Personal tools

Issue Alert - State illegally budgeting income for MAGI

Document Actions
Date:

Apr 27, 2016

Program Area:

Marketplace, Medicaid, and MIChild.

Issue Summary:

Different rules determine children’s income eligibility for Medicaid and Marketplace coverage. A unique situation arises when children of unmarried parents who live together are found over income for Medicaid and under-income for Marketplace coverage. The State must use a special Medicaid MAGI exception under 42 C.F.R. 435.603(i) to re-determine the child’s eligibility for Medicaid.

Persons Affected:

Minor children of unmarried parents living together applying for or receiving Marketplace, Medicaid, or MIChild insurance.

For More Information:

Lisa Ruby
Michigan Poverty Law Program
220 E. Huron #600A
Ann Arbor, MI 48104
(734) 998-6100 ext. 117
lruby@mplp.org

Marie DeFer
Center for Civil Justice
436 S. Saginaw St., Suite 400
Flint, MI 48502
(810) 244-8044
mdefer@ccj-mi.org.


Background

The Affordable Care Act requires use of the Modified Adjusted Gross Income (MAGI) methodology to determine individuals’ eligibility for premium tax credits and cost sharing reduction payments (also referred to as “financial assistance”) on the Marketplace, and for Medicaid eligibility for certain categories (e.g. Children under 19, Pregnant Women, Parents and Caretakers, Healthy Michigan Plan, Former Foster Children, MOMS, and MIChild). MAGI is based on IRS rules and aims to simplify Marketplace and Medicaid rules for financial eligibility. 

 

Under the Marketplace rules, married couples must file joint tax returns to be eligible for financial assistance. To determine an individual’s eligibility for financial assistance in the Marketplace, only the income of the tax filer and the tax filer’s qualifying dependents apply. Unmarried couples, even those with children who live together, may not file a joint tax return, and therefore cannot qualify for financial assistance through the Marketplace as a family unit. (26 C.F.R. 1.36B-1.)

 

Unlike the Marketplace, Medicaid counts the income of unmarried parents who live together with their children (e.g. unmarried partners legally responsible for a minor) when determining the income eligibility of a minor child. (BEM 211.)

 

A special situation arises when a child lives in a household with unmarried parents and is found ineligible for both Marketplace and Medicaid coverage under MAGI rules. There is a special MAGI exception rule for this situation, found at 42 C.F.R. 435.603(i).

 

 

What's Happening?

Federal MAGI rules require that if (1) the child’s household income places him/her over income for Medicaid coverage, and (2) the child’s household income for Marketplace coverage is under 100% of the FPL (making the child ineligible for financial assistance on the Marketplace), then (3) DHHS must redetermine the child’s Medicaid eligibility using a different methodology from what was initially used to determine the child’s Medicaid eligibility (described in (1), above). Instead, DHHS must borrow the Marketplace income rules to determine the child’s Medicaid eligibility.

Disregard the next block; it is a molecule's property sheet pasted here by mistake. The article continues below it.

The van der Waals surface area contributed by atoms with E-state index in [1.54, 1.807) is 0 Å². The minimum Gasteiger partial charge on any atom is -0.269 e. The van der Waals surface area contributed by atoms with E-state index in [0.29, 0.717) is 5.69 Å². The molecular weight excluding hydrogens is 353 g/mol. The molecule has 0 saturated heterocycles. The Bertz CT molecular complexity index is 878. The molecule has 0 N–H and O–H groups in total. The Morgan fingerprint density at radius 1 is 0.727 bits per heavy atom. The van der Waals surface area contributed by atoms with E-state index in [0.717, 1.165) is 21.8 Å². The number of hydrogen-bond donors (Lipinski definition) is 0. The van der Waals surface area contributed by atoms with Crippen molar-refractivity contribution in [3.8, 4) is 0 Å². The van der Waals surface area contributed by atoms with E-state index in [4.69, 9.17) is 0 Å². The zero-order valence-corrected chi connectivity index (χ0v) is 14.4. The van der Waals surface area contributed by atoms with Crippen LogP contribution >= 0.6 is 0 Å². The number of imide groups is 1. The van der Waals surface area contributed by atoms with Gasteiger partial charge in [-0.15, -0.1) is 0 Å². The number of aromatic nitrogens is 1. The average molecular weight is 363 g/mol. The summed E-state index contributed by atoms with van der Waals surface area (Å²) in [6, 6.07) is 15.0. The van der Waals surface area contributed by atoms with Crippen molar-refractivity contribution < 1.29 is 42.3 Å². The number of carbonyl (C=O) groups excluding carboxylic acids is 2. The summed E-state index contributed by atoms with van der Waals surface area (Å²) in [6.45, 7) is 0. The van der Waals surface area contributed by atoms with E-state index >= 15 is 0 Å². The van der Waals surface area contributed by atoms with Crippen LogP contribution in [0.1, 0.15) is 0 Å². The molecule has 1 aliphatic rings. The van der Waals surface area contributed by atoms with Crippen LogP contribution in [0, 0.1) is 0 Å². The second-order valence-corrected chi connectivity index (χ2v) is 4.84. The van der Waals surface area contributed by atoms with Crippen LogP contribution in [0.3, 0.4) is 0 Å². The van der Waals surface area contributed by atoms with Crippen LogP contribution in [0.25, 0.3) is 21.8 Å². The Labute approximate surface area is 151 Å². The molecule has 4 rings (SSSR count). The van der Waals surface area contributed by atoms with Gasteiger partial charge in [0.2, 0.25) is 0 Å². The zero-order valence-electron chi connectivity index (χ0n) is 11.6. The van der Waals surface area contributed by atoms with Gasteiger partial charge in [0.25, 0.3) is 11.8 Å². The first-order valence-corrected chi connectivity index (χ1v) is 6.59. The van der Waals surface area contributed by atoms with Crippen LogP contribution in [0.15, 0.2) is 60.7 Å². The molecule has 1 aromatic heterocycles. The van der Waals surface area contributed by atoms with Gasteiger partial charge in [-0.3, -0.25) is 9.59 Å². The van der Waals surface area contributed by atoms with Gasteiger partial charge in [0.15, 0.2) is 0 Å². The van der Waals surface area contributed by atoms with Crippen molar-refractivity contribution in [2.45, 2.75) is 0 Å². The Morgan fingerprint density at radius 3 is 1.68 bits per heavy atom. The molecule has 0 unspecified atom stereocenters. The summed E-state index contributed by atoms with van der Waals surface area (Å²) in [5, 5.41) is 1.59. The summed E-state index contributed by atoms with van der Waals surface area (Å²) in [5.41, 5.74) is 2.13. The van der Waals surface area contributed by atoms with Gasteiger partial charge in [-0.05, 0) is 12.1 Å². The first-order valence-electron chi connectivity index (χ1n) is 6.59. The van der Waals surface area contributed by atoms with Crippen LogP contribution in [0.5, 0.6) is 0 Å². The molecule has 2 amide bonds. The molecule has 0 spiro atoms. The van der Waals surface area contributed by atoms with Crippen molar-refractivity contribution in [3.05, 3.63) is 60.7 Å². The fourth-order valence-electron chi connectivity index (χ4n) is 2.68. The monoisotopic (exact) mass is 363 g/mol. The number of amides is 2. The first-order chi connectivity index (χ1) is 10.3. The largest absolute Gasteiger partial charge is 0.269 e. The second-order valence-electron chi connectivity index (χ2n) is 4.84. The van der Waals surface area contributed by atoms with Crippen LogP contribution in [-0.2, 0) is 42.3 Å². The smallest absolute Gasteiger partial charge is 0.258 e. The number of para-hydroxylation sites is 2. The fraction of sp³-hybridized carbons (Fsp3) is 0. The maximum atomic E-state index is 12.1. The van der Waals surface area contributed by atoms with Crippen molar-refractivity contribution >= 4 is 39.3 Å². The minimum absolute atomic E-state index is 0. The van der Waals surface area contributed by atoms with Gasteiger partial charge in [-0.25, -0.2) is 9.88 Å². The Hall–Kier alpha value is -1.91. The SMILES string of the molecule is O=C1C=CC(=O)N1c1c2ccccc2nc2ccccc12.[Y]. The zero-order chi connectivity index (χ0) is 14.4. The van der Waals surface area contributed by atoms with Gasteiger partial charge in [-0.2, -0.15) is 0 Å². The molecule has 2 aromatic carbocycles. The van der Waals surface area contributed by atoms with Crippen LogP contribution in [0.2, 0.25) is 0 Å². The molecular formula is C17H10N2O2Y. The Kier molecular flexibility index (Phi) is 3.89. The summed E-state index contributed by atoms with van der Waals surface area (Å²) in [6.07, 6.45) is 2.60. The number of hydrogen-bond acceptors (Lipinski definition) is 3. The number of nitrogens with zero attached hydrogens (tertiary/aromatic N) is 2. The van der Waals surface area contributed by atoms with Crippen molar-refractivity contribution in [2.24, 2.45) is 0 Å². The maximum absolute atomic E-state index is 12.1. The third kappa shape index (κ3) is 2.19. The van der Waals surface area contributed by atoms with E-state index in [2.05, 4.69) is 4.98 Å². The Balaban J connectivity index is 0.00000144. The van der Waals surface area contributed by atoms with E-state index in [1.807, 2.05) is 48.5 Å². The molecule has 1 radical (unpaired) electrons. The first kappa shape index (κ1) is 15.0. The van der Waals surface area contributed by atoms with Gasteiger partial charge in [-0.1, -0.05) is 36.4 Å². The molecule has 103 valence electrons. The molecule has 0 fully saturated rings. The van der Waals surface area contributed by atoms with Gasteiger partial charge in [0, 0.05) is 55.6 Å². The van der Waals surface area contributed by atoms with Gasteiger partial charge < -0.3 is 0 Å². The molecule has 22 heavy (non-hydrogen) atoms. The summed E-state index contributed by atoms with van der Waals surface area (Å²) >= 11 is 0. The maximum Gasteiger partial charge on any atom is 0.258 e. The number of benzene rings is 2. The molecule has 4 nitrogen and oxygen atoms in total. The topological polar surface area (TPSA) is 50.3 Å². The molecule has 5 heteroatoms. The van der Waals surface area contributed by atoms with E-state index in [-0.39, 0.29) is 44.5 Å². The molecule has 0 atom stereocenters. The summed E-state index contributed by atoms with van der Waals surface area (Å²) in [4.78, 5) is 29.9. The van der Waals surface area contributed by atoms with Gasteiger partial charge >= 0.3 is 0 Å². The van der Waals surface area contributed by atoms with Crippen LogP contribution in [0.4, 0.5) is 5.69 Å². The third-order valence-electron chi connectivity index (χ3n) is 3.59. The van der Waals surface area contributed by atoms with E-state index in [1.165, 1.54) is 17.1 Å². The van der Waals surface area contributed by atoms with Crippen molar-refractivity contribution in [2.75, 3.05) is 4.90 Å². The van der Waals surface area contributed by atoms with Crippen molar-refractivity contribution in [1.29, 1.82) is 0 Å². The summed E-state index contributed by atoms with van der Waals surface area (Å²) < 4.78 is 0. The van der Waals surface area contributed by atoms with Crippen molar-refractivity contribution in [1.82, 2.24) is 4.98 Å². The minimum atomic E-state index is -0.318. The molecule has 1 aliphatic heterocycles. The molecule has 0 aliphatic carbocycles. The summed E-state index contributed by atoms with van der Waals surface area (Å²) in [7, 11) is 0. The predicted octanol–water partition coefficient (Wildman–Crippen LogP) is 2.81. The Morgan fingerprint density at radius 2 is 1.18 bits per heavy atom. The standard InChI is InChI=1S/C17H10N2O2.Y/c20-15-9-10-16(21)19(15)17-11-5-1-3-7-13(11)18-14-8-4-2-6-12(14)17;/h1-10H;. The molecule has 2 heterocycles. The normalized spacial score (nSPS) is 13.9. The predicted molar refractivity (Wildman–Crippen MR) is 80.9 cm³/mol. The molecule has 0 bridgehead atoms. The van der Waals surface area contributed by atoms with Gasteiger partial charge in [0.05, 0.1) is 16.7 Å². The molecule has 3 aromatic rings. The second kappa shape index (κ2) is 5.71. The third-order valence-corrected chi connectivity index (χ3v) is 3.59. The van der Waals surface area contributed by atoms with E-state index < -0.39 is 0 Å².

In this unique situation, 42 C.F.R. 435.603(i) requires the State to redetermine a child’s Medicaid eligibility using Marketplace income rules.

 

Here’s an example of this scenario:

 

A.    Alicia and Michael are unmarried and live together with their 5 year old son, Tamir. Michael claims Tamir as a dependent.

 

B.    Tamir’s Medicaid household is 3 (Alicia, Michael, and Tamir). Tamir’s household income is 220%, over Michigan’s threshold for Medicaid eligibility.

 

Note: here, Tamir would be found eligible for Medicaid with a spenddown. The State should treat eligibility for Medicaid with a spenddown as “financial ineligibility” for Medicaid because the individual does not have Medicaid coverage until the spenddown limit is met. Additionally, Medicaid with a spenddown is not minimum essential coverage (MEC) the Affordable Care Act requires. Individuals without MEC may face tax penalties.  

 

C.   Because Tamir is financially ineligible for Medicaid (B, above), his family seeks to determine if he is eligible for Marketplace coverage. Tamir’s Marketplace household is 2 (Michael and Tamir) using methodology found in 42 C.F.R. 435.603(f). Because the household income is found to be $1,000, which is < 100% FPL, Tamir is not eligible for financial assistance on the Marketplace.

 

D.   42 C.F.R. 435.603(i) is triggered. The State must use Marketplace MAGI methodology to determine Tamir’s Medicaid eligibility. Using Tamir’s Marketplace income (< 100% FPL) (B, above), Tamir is now income eligible for Medicaid.

 

 

What Should Advocates Do?

1.    Determine whether the correct MAGI rules and exceptions are applied to determine a child’s eligibility for Marketplace, Medicaid, and MIChild when the child has unmarried parents who live together.

 

2.    Alert the Michigan Poverty Law Program and Center for Civil Justice about possible misapplications of 42 C.F.R. 435.603(i).

What Should Clients Do?

1.    Give accurate information regarding the source of income for all members of your family.

2.    If you feel that income is being incorrectly counted due the reasons described in this issue alert, request a hearing and contact an attorney. 

3.    The Michigan Poverty Law Program and Center for Civil Justice are interested in hearing about these cases and may be able to assist you.

 

4.    Your local Legal Aid office is also a good source for advice and possible representation.

Finding Help

Most legal aid and legal services offices handle these types of cases, and they do not charge a fee. You can locate various sources of legal and related services, including the free legal aid office that serves your county, at MichiganLegalAid.org. You can also look in the yellow pages under "attorneys" or call the toll-free lawyer referral number, (800) 968-0738.
Donate Now!
Access to Justice Donation button